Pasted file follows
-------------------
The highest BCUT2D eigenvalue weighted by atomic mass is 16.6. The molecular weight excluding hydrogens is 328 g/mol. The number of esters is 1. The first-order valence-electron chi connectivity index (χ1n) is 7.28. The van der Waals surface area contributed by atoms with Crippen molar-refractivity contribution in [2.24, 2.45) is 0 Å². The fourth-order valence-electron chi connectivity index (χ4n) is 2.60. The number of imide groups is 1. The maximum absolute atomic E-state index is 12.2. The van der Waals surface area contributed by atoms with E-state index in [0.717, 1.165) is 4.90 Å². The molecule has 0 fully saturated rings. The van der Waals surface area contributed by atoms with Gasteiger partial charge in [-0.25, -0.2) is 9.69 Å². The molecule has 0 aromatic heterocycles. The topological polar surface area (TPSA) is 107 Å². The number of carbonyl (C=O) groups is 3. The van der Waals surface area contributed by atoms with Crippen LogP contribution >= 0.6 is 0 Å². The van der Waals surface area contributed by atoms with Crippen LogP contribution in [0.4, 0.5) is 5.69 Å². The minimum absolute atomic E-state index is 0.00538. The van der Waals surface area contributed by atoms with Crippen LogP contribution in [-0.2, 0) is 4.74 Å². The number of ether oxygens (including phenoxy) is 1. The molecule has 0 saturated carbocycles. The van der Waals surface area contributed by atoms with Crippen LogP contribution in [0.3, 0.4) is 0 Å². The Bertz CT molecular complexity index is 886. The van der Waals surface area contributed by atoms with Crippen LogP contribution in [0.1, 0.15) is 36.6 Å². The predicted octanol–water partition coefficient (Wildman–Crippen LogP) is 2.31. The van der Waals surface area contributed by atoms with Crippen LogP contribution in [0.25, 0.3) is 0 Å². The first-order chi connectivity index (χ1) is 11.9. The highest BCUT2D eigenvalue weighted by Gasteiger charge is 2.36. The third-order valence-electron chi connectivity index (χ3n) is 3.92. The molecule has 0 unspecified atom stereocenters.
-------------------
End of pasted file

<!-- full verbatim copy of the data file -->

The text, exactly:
The highest BCUT2D eigenvalue weighted by atomic mass is 16.6. The molecular weight excluding hydrogens is 328 g/mol. The number of esters is 1. The first-order valence-electron chi connectivity index (χ1n) is 7.28. The van der Waals surface area contributed by atoms with Crippen molar-refractivity contribution in [2.24, 2.45) is 0 Å². The fourth-order valence-electron chi connectivity index (χ4n) is 2.60. The number of imide groups is 1. The maximum absolute atomic E-state index is 12.2. The van der Waals surface area contributed by atoms with E-state index in [0.717, 1.165) is 4.90 Å². The molecule has 0 fully saturated rings. The van der Waals surface area contributed by atoms with Gasteiger partial charge in [-0.25, -0.2) is 9.69 Å². The molecule has 0 aromatic heterocycles. The topological polar surface area (TPSA) is 107 Å². The number of carbonyl (C=O) groups is 3. The van der Waals surface area contributed by atoms with Crippen LogP contribution >= 0.6 is 0 Å². The van der Waals surface area contributed by atoms with Crippen LogP contribution in [0.4, 0.5) is 5.69 Å². The minimum absolute atomic E-state index is 0.00538. The van der Waals surface area contributed by atoms with Crippen LogP contribution in [-0.2, 0) is 4.74 Å². The number of ether oxygens (including phenoxy) is 1. The molecule has 0 saturated carbocycles. The van der Waals surface area contributed by atoms with Crippen LogP contribution in [0.3, 0.4) is 0 Å². The Bertz CT molecular complexity index is 886. The van der Waals surface area contributed by atoms with Crippen LogP contribution in [0.1, 0.15) is 36.6 Å². The predicted octanol–water partition coefficient (Wildman–Crippen LogP) is 2.31. The van der Waals surface area contributed by atoms with Crippen LogP contribution in [0.25, 0.3) is 0 Å². The first-order chi connectivity index (χ1) is 11.9. The highest BCUT2D eigenvalue weighted by Gasteiger charge is 2.36. The third-order valence-electron chi connectivity index (χ3n) is 3.92. The molecule has 0 unspecified atom stereocenters.